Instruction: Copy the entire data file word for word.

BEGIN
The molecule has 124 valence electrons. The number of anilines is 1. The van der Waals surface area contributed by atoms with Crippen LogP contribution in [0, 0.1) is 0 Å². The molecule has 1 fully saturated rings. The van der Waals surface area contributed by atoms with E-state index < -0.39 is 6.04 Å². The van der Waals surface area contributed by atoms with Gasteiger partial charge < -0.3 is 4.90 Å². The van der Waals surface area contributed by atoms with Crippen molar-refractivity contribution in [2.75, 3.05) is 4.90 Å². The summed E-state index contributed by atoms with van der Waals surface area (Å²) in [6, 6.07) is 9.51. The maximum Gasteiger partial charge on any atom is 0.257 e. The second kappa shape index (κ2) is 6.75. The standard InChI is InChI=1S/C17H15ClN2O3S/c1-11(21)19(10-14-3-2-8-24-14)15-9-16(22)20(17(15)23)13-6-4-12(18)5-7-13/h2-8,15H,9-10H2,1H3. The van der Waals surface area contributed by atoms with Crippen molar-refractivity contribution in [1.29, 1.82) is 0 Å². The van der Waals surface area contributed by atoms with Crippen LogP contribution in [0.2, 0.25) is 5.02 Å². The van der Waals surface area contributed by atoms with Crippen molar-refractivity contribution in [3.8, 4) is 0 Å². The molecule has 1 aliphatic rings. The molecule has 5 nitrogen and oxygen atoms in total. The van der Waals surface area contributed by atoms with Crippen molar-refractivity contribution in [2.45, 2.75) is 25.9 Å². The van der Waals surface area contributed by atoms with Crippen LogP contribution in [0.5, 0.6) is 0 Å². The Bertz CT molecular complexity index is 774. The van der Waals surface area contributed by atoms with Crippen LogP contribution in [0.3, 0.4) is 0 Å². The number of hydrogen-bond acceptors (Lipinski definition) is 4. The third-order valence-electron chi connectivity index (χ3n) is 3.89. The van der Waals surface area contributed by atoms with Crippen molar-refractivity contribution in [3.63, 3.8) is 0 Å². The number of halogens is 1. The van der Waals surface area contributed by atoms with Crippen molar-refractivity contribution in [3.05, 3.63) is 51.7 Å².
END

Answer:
The molecule has 124 valence electrons. The number of anilines is 1. The van der Waals surface area contributed by atoms with Crippen LogP contribution in [0, 0.1) is 0 Å². The molecule has 1 fully saturated rings. The van der Waals surface area contributed by atoms with E-state index < -0.39 is 6.04 Å². The van der Waals surface area contributed by atoms with Gasteiger partial charge < -0.3 is 4.90 Å². The van der Waals surface area contributed by atoms with Crippen molar-refractivity contribution in [2.75, 3.05) is 4.90 Å². The summed E-state index contributed by atoms with van der Waals surface area (Å²) in [6, 6.07) is 9.51. The maximum Gasteiger partial charge on any atom is 0.257 e. The second kappa shape index (κ2) is 6.75. The standard InChI is InChI=1S/C17H15ClN2O3S/c1-11(21)19(10-14-3-2-8-24-14)15-9-16(22)20(17(15)23)13-6-4-12(18)5-7-13/h2-8,15H,9-10H2,1H3. The van der Waals surface area contributed by atoms with Crippen molar-refractivity contribution in [1.29, 1.82) is 0 Å². The van der Waals surface area contributed by atoms with Crippen LogP contribution in [0.2, 0.25) is 5.02 Å². The van der Waals surface area contributed by atoms with Crippen molar-refractivity contribution in [3.8, 4) is 0 Å². The molecule has 1 aliphatic rings. The molecule has 5 nitrogen and oxygen atoms in total. The van der Waals surface area contributed by atoms with Crippen molar-refractivity contribution in [2.45, 2.75) is 25.9 Å². The van der Waals surface area contributed by atoms with Crippen LogP contribution in [0.5, 0.6) is 0 Å². The Bertz CT molecular complexity index is 774. The van der Waals surface area contributed by atoms with Crippen LogP contribution in [0.3, 0.4) is 0 Å². The number of hydrogen-bond acceptors (Lipinski definition) is 4. The third-order valence-electron chi connectivity index (χ3n) is 3.89. The van der Waals surface area contributed by atoms with Crippen molar-refractivity contribution in [3.63, 3.8) is 0 Å². The number of halogens is 1. The van der Waals surface area contributed by atoms with Crippen molar-refractivity contribution in [3.05, 3.63) is 51.7 Å².